(dpa) - A senior Saudi official said Wednesday that a terror cell uncovered this week was plotting attacks on oil installations and security forces in Saudi Arabia and receiving instructions from al-Qaeda members operating from an Arab country.
Saudis, three Palestinians and a Yemeni were among the 28 militants arrested Monday in a security sweep on suspicion of seeking to rebuild the al-Qaeda terrorist network in the kingdom, a senior official from the Saudi Ministry of Interior told local newspaper Okaz.
Security forces found during the latest sweep an audio recording from al-Qaeda's second-in-command, Ayman al-Zawahri, on a memory card on the mobile phone of the alleged leader of the terror cell.
The bearer of al-Zawahri's message delivered it to the cell leader in Mecca during the Muslim pilgrimage in December, unnamed security sources told Okaz.
The man, who is believed to be a non-Arab national, might have left the country after delivering the message, the sources added.
An interior ministry statement quoted al-Zawahri as urging militants in the message to raise cash donations for families of prisoners in Pakistan and Afghanistan.
Police also seized cash in euros from the terror cell leader. The sources explained that the cell could have received the euros through bank transfers sent from abroad.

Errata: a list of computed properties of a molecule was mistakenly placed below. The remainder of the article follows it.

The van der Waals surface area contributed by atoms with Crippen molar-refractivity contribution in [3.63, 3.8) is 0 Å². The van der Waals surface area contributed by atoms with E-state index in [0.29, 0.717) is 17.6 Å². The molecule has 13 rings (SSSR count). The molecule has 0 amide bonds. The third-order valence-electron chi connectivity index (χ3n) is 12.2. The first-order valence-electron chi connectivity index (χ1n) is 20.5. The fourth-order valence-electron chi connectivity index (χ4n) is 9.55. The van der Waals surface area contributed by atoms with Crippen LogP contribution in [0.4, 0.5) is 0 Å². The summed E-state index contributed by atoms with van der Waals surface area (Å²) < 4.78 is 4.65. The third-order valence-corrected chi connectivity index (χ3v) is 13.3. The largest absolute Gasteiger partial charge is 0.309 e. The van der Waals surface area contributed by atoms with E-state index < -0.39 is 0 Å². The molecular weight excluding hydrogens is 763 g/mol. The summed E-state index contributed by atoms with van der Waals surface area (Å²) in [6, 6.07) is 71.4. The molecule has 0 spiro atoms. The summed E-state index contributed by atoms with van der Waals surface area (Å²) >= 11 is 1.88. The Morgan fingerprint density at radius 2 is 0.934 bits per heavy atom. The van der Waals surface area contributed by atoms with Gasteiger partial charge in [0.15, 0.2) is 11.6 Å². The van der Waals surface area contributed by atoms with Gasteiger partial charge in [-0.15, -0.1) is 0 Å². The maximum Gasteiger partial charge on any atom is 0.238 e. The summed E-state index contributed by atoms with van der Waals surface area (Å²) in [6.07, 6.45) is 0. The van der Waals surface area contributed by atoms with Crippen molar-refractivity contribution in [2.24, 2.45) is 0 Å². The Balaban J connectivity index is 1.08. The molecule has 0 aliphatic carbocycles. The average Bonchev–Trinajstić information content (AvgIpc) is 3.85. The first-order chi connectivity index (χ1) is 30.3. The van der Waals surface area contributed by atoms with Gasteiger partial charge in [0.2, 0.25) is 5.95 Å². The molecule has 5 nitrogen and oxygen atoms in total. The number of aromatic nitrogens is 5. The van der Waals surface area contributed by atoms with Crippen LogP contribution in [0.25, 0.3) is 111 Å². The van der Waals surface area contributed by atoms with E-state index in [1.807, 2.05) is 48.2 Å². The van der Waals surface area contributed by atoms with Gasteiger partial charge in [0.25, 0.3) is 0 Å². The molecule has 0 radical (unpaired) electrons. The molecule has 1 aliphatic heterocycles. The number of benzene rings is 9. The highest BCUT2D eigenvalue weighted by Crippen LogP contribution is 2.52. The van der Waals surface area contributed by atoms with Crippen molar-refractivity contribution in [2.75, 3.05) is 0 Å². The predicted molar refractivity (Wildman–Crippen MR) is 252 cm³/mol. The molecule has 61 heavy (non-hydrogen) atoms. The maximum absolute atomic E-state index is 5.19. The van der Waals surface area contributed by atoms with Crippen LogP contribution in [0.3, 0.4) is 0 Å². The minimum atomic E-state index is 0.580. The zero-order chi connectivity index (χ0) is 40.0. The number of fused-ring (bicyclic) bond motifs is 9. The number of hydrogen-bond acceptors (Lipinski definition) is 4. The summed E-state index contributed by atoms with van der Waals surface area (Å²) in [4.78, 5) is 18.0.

Another possibility was that the money was converted from Saudi riyals into euros and was supposed to be sent to al-Qaeda members abroad, according to the sources.
Cell members received instructions from al-Qaeda leaders believed to be operating from a key Arab country, the sources said without naming the country.
They said, however, that it was the same country from where al- Qaeda's former military commander, the Egyptian Sayf al-Adl, was believed to have given the green light for deadly attacks on housing complexes in Riyadh in May 2003.
Al-Qaeda leaders abroad gave instructions to the terror cell to recruit Saudi youths for terror attacks to be carried out in neighbouring countries, the Saudi official said.
Attacks on oil installations, key buildings and security forces in Saudi Arabia were planned by the militants.
Saudi investigators said that militants are now burying their weapons and ammunition underground instead of keeping them in their hideouts, according to security sources.
Saudi Arabia has launched a major crackdown on militants to root out al-Qaeda cells, which have been blamed in recent years for a wave of attacks on oil buildings, housing compounds of international firms and security forces' headquarters.
In December, the country announced the arrest of 56 terrorist suspects.